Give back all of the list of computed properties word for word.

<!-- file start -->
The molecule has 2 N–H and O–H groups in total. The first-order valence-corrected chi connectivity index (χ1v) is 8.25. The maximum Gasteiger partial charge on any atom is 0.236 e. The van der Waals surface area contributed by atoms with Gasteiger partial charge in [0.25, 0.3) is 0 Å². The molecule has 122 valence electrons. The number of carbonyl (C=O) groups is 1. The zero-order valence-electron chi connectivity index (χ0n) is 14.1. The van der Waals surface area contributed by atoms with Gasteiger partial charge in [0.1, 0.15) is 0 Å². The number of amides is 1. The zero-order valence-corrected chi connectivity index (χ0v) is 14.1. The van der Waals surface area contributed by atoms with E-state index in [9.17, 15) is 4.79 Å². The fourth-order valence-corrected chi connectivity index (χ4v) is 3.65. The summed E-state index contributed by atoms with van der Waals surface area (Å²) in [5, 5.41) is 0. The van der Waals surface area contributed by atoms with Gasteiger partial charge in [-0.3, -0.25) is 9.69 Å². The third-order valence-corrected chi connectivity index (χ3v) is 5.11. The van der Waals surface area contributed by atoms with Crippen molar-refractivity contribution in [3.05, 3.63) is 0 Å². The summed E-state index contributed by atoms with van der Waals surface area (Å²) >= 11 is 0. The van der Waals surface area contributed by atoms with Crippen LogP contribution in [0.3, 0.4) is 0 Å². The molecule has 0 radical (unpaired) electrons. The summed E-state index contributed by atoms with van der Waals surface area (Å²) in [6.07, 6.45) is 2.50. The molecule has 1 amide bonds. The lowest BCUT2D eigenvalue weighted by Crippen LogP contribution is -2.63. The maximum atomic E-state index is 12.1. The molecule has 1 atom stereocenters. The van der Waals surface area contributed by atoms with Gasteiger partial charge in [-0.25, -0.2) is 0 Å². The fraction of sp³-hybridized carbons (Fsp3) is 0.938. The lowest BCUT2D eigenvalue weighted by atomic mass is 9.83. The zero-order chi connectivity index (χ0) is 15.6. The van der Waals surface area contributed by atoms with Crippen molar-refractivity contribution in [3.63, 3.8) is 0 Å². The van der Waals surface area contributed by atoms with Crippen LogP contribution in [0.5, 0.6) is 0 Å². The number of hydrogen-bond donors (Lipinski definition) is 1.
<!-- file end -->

The molecule has 2 N–H and O–H groups in total. The first-order valence-corrected chi connectivity index (χ1v) is 8.25. The maximum Gasteiger partial charge on any atom is 0.236 e. The van der Waals surface area contributed by atoms with Gasteiger partial charge in [0.25, 0.3) is 0 Å². The molecule has 122 valence electrons. The number of carbonyl (C=O) groups is 1. The zero-order valence-electron chi connectivity index (χ0n) is 14.1. The van der Waals surface area contributed by atoms with Gasteiger partial charge in [0.1, 0.15) is 0 Å². The number of amides is 1. The zero-order valence-corrected chi connectivity index (χ0v) is 14.1. The van der Waals surface area contributed by atoms with E-state index in [9.17, 15) is 4.79 Å². The fourth-order valence-corrected chi connectivity index (χ4v) is 3.65. The summed E-state index contributed by atoms with van der Waals surface area (Å²) in [5, 5.41) is 0. The van der Waals surface area contributed by atoms with Gasteiger partial charge in [-0.3, -0.25) is 9.69 Å². The third-order valence-corrected chi connectivity index (χ3v) is 5.11. The van der Waals surface area contributed by atoms with Crippen molar-refractivity contribution in [3.05, 3.63) is 0 Å². The summed E-state index contributed by atoms with van der Waals surface area (Å²) >= 11 is 0. The van der Waals surface area contributed by atoms with Crippen LogP contribution in [0.3, 0.4) is 0 Å². The molecule has 0 radical (unpaired) electrons. The summed E-state index contributed by atoms with van der Waals surface area (Å²) in [6.07, 6.45) is 2.50. The molecule has 1 amide bonds. The lowest BCUT2D eigenvalue weighted by Crippen LogP contribution is -2.63. The maximum atomic E-state index is 12.1. The molecule has 1 atom stereocenters. The van der Waals surface area contributed by atoms with Gasteiger partial charge in [-0.25, -0.2) is 0 Å². The fraction of sp³-hybridized carbons (Fsp3) is 0.938. The lowest BCUT2D eigenvalue weighted by atomic mass is 9.83. The zero-order chi connectivity index (χ0) is 15.6. The van der Waals surface area contributed by atoms with Crippen molar-refractivity contribution in [3.63, 3.8) is 0 Å². The van der Waals surface area contributed by atoms with Crippen LogP contribution in [0.5, 0.6) is 0 Å². The number of hydrogen-bond donors (Lipinski definition) is 1.